The history of OFAC’s foray into IP Addresses, Dialing Pre-Fixes, and Email Address…

The video above is a high level 1 minute summary. The below article is in depth!

Did you know OFAC’s 2019 settlement with Standard Chartered Bank (SCB) referenced the word “fax” 21 times? It also mentioned email addresses, IP Address, and logins from sanctioned countries.

The web announcement did not include these details, however the lengthy Settlement Agreement did cover these in detail. (For those who have recently started following Settlements, OFAC used to provide two documents: high level summary via a webpost and they’d also provide a settlement agreement providing more details. Nowadays, they’ve combined this into one document per announcement.) I will include all relevant links at the bottom of the article. Now back to the History of OFAC’s first settlement touching on these topics.

Payment Instructions Faxed from Iranian Fax Numbers

The settlement agreement has multiple pages dedicated to “faxed” instructions where the customers would fax in their payment instructions. These faxes were sent from Iranian phone numbers. Thus, putting the bank in a position to carry out payments instructions benefiting persons and/or companies located in comprehensively sanctioned countries.

In its remedial efforts, SCB searched for all received faxes having Iranian dialing codes (“98, +98, or +0098”) “and identified 11,809 faxed payment instructions”. It also took preventative measures to prevent this in the future. However, no details were provided about those measures.

Why is this Important?

Does your company allow users to transmit payment instructions or RFI responses via email, fax, or phone? If so, does your Sanctions Program have controls in place to prevent users located in comprehensively sanctioned countries and/or jurisdictions from using those communication mediums?

Customers / Users may provide telephone, cell, and fax numbers during account opening, KYC / CDD /EDD, Identity Validation, etc. This information is hopefully captured in your institutions CRM and/or KYC system. Potential Considerations:

  • Work with your engineering partners to create rules that either prevent adding numbers having a dialing code from a sanctioned country/jurisdiction,
  • Work with your engineering partners to create rules that identify customers / users with a document telephone number, cell phone number, or fax number where the dialing code points to a sanctioned country/jurisdiction,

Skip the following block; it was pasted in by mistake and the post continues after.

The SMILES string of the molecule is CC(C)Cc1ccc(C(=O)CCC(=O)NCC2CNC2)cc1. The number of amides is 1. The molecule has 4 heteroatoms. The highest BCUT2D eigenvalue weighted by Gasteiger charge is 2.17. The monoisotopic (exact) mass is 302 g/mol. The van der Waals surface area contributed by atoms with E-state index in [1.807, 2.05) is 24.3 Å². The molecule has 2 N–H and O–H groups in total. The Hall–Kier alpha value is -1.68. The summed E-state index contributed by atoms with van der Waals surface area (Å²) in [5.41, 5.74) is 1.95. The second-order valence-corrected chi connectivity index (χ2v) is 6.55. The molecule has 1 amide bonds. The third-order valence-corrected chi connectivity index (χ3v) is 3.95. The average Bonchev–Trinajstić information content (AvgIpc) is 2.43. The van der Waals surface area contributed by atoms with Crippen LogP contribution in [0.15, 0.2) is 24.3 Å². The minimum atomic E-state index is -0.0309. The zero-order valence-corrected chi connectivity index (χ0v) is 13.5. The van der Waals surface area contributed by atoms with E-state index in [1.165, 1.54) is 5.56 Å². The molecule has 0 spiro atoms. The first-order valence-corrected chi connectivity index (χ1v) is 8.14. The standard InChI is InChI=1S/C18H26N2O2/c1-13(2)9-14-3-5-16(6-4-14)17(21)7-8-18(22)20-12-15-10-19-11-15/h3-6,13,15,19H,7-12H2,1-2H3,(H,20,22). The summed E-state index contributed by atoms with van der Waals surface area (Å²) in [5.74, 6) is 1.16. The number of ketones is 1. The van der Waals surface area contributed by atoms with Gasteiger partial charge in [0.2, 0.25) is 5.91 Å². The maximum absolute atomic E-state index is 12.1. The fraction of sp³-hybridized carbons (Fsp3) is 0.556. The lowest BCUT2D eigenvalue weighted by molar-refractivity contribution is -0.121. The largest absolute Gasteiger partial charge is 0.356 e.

• The rule searching for these phone numbers should trigger a manually created case in your case management tool for review by an experienced analyst.
  • If your institution can receive faxed instructions from clients, consider scouring your fax history as SCB (i.e. understand and verify your institution’s exposure, exposure may be hire in those countries physically closer to a sanctioned country or jurisdiction).

“IP Address” makes its OFAC Debut

“IP Address” makes its OFAC debut in the SCB settlement and is mentioned 4 times. The OFAC settlement states: “SCB did not implement any controls to restrict access from jurisdictions subject to comprehensive sanctions until April 2013…”. Although SCB did this for one of its product portals, it failed to apply it enterprise wide and therefore applied it to a 2nd product portal a year later.

Why is this important? Because it reminds us that most global FIs, MSBs, FinTechs, Payment Processors, etc have various products, platforms, domains, and login sites. And, through mergers and acquisitions, they may have acquired legacy products having separate login screens, domains, platforms, etc. OFAC pointing out that SCB implemented IP Address controls for one product in 2013 and another in 2014 reminds us that when working with your engineering, network admins, and security resources it is important to:

  • have an inventory of all access points where customers/users can login,
  • each of those should be updated equilaterally to prevent logins from comprehensively sanctioned countries and/or jurisdictions,
  • your institutions annual audit scope should include sanctions penetration testing to verify if it is possible to logon to any of your companies sites with a IP Address from a comprehensively sanctioned country and/or jurisdiction.